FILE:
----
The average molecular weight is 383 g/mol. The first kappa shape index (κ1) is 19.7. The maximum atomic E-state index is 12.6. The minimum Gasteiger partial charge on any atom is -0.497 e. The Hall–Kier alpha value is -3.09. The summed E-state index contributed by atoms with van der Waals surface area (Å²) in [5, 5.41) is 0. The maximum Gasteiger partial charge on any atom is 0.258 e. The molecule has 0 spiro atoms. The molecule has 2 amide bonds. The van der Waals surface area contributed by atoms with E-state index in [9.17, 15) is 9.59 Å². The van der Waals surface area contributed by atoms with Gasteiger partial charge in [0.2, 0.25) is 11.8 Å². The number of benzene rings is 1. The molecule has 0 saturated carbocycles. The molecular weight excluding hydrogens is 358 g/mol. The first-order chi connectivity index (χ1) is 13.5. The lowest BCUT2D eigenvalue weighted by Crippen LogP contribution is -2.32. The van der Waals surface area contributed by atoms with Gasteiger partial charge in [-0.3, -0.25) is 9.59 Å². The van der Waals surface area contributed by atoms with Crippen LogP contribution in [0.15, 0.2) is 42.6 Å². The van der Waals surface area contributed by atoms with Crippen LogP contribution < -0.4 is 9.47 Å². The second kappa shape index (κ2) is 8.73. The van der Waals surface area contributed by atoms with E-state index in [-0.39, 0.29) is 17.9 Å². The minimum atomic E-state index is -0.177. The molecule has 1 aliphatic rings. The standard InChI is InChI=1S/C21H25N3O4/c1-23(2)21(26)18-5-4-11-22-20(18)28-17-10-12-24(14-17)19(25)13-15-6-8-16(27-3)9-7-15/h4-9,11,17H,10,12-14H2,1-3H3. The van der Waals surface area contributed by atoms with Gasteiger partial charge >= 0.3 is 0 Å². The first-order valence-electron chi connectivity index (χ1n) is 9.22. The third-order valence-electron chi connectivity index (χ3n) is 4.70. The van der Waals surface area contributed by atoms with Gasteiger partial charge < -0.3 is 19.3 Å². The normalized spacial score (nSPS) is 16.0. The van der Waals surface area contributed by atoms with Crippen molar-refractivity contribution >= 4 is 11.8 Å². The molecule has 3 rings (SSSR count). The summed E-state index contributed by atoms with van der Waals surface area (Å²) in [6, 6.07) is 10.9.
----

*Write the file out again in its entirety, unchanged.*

The average molecular weight is 383 g/mol. The first kappa shape index (κ1) is 19.7. The maximum atomic E-state index is 12.6. The minimum Gasteiger partial charge on any atom is -0.497 e. The Hall–Kier alpha value is -3.09. The summed E-state index contributed by atoms with van der Waals surface area (Å²) in [5, 5.41) is 0. The maximum Gasteiger partial charge on any atom is 0.258 e. The molecule has 0 spiro atoms. The molecule has 2 amide bonds. The van der Waals surface area contributed by atoms with E-state index in [9.17, 15) is 9.59 Å². The van der Waals surface area contributed by atoms with Gasteiger partial charge in [0.2, 0.25) is 11.8 Å². The number of benzene rings is 1. The molecule has 0 saturated carbocycles. The molecular weight excluding hydrogens is 358 g/mol. The first-order chi connectivity index (χ1) is 13.5. The lowest BCUT2D eigenvalue weighted by Crippen LogP contribution is -2.32. The van der Waals surface area contributed by atoms with Gasteiger partial charge in [-0.3, -0.25) is 9.59 Å². The van der Waals surface area contributed by atoms with Crippen LogP contribution in [0.15, 0.2) is 42.6 Å². The van der Waals surface area contributed by atoms with Crippen LogP contribution < -0.4 is 9.47 Å². The second kappa shape index (κ2) is 8.73. The van der Waals surface area contributed by atoms with E-state index in [-0.39, 0.29) is 17.9 Å². The minimum atomic E-state index is -0.177. The molecule has 1 aliphatic rings. The standard InChI is InChI=1S/C21H25N3O4/c1-23(2)21(26)18-5-4-11-22-20(18)28-17-10-12-24(14-17)19(25)13-15-6-8-16(27-3)9-7-15/h4-9,11,17H,10,12-14H2,1-3H3. The van der Waals surface area contributed by atoms with Gasteiger partial charge >= 0.3 is 0 Å². The first-order valence-electron chi connectivity index (χ1n) is 9.22. The third-order valence-electron chi connectivity index (χ3n) is 4.70. The van der Waals surface area contributed by atoms with Gasteiger partial charge < -0.3 is 19.3 Å². The normalized spacial score (nSPS) is 16.0. The van der Waals surface area contributed by atoms with Crippen molar-refractivity contribution >= 4 is 11.8 Å². The molecule has 3 rings (SSSR count). The summed E-state index contributed by atoms with van der Waals surface area (Å²) in [6, 6.07) is 10.9.